The Black-necked Crane (Grus nigricollis) is the last discovered of 15 species of cranes in the world. This majestic bird is endemic to the Tibetan Plateau and migrates to lower altitudes, including several areas of Bhutan, in autumn. In Phobjikha Valley, one of the major habitats in Bhutan, the arrival of the cranes signals the end of the harvesting season. The Black-necked Cranes have a sacred identify in Bhutanese culture and often appear in folklore, dances, and historical texts. Since 1987, RSPN has been working to protect and rebuild the population of the Black-necked Cranes.
Phobjikha is a wide glacial valley with a central stream meandering through the open grassland and thickets of dwarf bamboo. Farmlands occupy the peripheral slopes where potatoes and turnips are grown. The forests beyond the farms are mostly coniferous. The general vegetation is composed of mainly blue pine (Pinus wallichiana), birch (Betula utilis), maple (Acer spp.) and several species of rhododendrons. The Central Valley inhabited by the cranes in winter has mostly dwarf bamboo. The repeated grazing of the bamboos by the local cattle and horses in summer prepares the ground for the wintering Cranes. The magnificent Black-necked Cranes heighten the breathtaking scenery of Phobjikha in winter respiratory.
- Physical geography & climate Elevation: 2,900 m a s l
- Size: 161.9 km2
- Population: 4,716
- Economy: Agriculture based
- Lowest mean temperature: – 4.8oC in December
- Maximum mean temperature: 19.9o C in August.
- Annual rainfall: 1, 472 to 2,189 mm annually.
RSPN aims to continue conservation efforts and habitat protection for the Black-necked Cranes by achieving the following:
1. Carry out reclamation, inventories and establish monitoring systems to enhance Phobjikha wetland ecosystem.
2. Assess the carrying capacity of Phobjikha valley.
3. Initiate mitigation measures for environmentally detrimental plans and activities.
4. Identify scheduled species and habitats using biodiversity surveys and IUCN guidelines.
5. Map the threats for identified species.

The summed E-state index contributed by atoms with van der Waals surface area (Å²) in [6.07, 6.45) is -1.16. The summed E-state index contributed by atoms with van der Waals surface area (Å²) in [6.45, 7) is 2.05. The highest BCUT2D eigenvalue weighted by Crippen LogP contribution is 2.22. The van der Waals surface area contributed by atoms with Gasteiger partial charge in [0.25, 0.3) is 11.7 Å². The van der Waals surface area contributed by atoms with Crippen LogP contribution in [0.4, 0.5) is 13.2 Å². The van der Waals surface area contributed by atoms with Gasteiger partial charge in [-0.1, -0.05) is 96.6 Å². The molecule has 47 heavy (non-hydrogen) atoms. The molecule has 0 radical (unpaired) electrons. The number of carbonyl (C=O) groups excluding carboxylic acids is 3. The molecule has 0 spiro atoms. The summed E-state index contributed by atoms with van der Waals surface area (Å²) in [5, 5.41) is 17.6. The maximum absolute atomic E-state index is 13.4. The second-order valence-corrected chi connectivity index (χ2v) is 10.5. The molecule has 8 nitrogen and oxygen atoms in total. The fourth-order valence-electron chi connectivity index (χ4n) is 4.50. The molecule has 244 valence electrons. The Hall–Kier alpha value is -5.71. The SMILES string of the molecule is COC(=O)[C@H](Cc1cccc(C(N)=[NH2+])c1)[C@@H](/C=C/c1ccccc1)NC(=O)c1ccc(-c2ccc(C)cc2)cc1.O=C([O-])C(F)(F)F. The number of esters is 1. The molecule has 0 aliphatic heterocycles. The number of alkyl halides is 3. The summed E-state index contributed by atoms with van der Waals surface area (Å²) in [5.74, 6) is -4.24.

6. Design suitable mitigation measures.
Phobjikha under Wangdue is the largest wetland in Bhutan and also the largest roosting ground for the Black-necked Cranes. Through a biodiversity survey, RSPN found 121 species of birds, 50 species of trees, and a large number of mammal species. The area is dominated by fir, spruce, and pine, and lies in the alpine wetland and temperate zone. To support parallel economic development and conservation, RSPN initiated the Integrated Conservation and Development Program (ICDP) in 1999 with financial grants from the MacArthur Foundation, USA.The main goal of this program is to meet the aspirations of the local communities as well as to conserve the ecological significance of the area.
- Project Partners
- Department of Forests and Park Services, Ministry of Agriculture and Forests
- Department of Livestock
- Ministry of Education
- Gewog Administration
- Dzongkhag Administration, Wangdue Phodrang, Bumthang and Trashiyangtse
- Local communities
- National Environment Commission
- Ugyen Wangchuck Institute for Conservation and Environmental Research
To date, studies have not been conducted on the crane’s habitat in Phobjikha Valley. To address this gap, RSPN will work on enhancing wetland management to maintain its coverage and quality through an in-depth study of its ecological and geological composition, assessing the impacts of human activities on the wetland in terms of both quality and coverage. Additionally, the relationship between climate change and the wetland over time needs to be assessed.